How your emotions color your world. Poignant.
A downloadable game for Windows and macOS
"It's a really fascinating way to think about Kant's philosophy"
"Thing-in-Itself brings Kant's philosophical expression to videogames"
"It has a deeply emotional narrative that will resonate with the player after 15 minutes is up and the game ends" Art as Games
Ted and Molly are together. Ted feels a connection to Molly wherever he looks.
But, how do they both really see the relationship? See each other?
"Thing-in-Itself" is an interactive short story about the struggles of understanding another human being. Using Immanuel Kant's concept as a framework, it leads the player through stages of a relationship, exploring how perceptions may clash and surroundings can alter.
With an average walkthrough time of 15 minutes, "Thing-in-Itself" is not a game in a traditional sense – it doesn't have win or lose conditions and doesn't present challenge to the player.
With this project, Party for Introverts attempts to establish a connection between the mediums of game and short story, reworking the possibilities when narrative and interactivity merge.
|Updated||26 days ago|
|Release date||Jan 05, 2017|
|Author||Party for Introverts|
|Tags||Abstract, artgame, Atmospheric, Casual, Experimental, Music, Romance, Short, Slice Of Life, Story Rich|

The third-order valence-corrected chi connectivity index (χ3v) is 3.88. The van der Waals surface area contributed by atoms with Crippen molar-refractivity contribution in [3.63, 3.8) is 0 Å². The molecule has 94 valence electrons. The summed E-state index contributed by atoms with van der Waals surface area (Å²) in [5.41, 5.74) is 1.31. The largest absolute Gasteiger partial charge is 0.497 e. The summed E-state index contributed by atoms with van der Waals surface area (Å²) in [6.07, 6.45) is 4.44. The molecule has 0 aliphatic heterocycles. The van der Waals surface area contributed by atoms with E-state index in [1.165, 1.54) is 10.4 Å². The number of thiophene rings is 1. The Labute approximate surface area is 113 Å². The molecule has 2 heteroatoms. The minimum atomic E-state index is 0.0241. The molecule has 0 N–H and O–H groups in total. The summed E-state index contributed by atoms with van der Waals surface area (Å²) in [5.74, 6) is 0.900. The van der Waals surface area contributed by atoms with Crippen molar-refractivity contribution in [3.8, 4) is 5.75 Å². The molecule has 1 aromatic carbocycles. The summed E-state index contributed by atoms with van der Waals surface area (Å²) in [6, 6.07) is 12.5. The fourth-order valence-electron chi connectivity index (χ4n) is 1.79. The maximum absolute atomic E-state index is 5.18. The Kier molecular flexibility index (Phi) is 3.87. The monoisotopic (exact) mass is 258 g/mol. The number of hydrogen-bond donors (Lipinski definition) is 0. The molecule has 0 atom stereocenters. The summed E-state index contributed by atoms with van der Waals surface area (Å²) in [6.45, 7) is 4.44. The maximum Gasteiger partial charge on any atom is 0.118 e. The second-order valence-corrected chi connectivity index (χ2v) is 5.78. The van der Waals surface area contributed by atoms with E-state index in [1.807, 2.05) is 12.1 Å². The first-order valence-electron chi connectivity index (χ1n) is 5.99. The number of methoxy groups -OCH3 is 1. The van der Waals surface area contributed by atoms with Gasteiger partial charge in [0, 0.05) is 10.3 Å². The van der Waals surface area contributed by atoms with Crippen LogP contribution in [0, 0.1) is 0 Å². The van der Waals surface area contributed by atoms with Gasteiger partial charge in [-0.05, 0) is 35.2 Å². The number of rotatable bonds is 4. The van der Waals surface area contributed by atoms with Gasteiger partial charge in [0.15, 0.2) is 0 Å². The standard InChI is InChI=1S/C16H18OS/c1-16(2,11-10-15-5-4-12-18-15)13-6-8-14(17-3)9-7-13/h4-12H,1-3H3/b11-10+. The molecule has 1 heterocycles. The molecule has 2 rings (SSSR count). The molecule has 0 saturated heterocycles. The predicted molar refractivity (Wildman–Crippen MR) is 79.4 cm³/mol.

|Average session||About a half-hour|
|Links||Steam, Homepage, Twitter, Facebook|
In order to download this game you must purchase it at or above the minimum price of $2.49 USD. You will get access to the following files:
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Didn't know what to expect from this, and we thoroughly enjoyed it! A thoughtful, emotional piece. Thanks for making it.
I really enjoyed how this game handled Kant's philosophy! It was outlined in an easily understandable way. The atmosphere of the game was great, I think the music matched very well.
"With an average walkthrough time of 15 minutes, "Thing-in-Itself" is not a game in a traditional sense – it doesn't have win or lose conditions and doesn't present challenge to the player."
I know what motivates adding that to the game description.
However, let's be frank: a challenge, and chances of winning and losing, are always there.
It's just that the player himself has, in an introverted fashion, to define/become aware of them on his own.
I really enjoyed the game. I remember studying Kant in my philosophy class so it was interesting to see his concept put into a game like this. The game is short, and I wish there had been more to it, however I feel it demonstrated Kant's ideas effectively and accomplished what it set out to do.
I did a gameplay video for the game on my YouTube channel here: https://youtu.be/V9kqS-8gnG4